It’s not often non-Scotch whisky is released as an independent bottling. Berry Bros & Rudd forayed into the Nordics last year, and there are some other examples as well. If you’re looking for an independently bottled Dutch whisky, you’re up for a challenge. There’s a good chance you’ll end up with something from Zuidam, such as vintage 1999 bottled at 19-years-old by Adelphi.
If you’re not familiar with Zuidam (pronounced Suydam), there’s a larger likelihood that you’ve come across Millstone. It is the brand name for all whiskies produced at this distillery in the south of the Netherlands. It’s actually so far south that it is only a couple of meters away from the Belgian border.
Actually, Zuidam is located in Baarle-Nassau, a very curious town because of its massively complicated borderline. This was only highlighted further during the pandemic, when different regulations applied to shops literally adjacent to each other, simply because one was in the Netherlands and the other in Belgium. Some shops had the impossible task of navigating both Belgian AND Dutch regulations, because their building was partly located in each country.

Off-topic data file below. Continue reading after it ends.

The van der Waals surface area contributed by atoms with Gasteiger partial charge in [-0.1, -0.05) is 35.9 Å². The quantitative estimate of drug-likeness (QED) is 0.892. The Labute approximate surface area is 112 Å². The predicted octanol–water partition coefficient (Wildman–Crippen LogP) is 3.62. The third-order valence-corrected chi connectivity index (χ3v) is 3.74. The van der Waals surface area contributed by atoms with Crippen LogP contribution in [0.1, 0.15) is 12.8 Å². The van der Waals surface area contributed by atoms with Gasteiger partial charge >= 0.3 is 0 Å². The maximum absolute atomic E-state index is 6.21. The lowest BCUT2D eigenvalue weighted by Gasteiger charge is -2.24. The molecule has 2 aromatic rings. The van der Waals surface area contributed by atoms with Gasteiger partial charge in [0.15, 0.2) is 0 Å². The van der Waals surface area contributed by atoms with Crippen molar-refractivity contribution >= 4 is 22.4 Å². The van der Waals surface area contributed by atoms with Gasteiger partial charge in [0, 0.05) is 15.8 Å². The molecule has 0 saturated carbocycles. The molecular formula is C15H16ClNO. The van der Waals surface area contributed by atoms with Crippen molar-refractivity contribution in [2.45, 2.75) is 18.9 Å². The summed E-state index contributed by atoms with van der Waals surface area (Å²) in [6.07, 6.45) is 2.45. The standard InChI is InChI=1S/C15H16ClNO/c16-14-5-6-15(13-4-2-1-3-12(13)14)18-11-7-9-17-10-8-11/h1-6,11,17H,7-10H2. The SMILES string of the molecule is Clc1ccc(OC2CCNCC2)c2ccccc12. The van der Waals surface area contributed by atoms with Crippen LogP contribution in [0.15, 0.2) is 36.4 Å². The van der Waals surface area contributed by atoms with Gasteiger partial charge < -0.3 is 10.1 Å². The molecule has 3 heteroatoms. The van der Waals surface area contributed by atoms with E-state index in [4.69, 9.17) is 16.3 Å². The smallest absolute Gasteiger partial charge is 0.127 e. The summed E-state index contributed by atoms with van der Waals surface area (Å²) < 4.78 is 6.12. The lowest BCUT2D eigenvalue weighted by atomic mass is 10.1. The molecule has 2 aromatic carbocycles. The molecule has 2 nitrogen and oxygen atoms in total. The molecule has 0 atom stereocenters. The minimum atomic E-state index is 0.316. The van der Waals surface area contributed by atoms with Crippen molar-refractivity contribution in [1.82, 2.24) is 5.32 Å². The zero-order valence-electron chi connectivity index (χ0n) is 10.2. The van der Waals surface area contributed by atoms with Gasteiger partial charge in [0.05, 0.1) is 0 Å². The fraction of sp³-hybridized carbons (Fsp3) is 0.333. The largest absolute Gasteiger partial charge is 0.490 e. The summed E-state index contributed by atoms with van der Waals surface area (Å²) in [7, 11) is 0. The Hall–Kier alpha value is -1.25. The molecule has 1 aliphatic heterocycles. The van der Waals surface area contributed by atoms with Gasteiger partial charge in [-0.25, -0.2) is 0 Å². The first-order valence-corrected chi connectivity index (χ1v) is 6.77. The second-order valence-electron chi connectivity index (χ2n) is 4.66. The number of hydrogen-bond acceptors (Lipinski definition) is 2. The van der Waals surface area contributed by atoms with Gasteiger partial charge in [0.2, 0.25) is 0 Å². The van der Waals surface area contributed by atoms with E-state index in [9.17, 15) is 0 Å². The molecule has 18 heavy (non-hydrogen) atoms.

Nose: A sweet chocolate-y arrival, yet with a tart quality, followed by rose petals, more chocolate and cherry bonbons, as well as some cardamom and blackcurrants. There’s a touch of vanilla custard, walnuts and burlap too, accompanied by mushrooms, pralines and raisins. Excellent stuff. Taste: Thick, oily mouthfeel with a subtle spicy arrival, as well as some crushed mint leaves, but highlighted by sweet cherries, fermented grapes and walnuts, as well as figs, milk chocolate and honey. Finally some charred oak and savouriness. Finish: A pinch of salt, even more chocolate and crème de cassis.
Not your average whisky, but a really awesome one. I would say the cask does most of the heavy lifting for this Zuidam 1999 19 Years from Adelphi, but without any overt oak-y notes. The mouthfeel is almost liqueur-ish in a way, while there's enough savoury notes to offset any sweetness.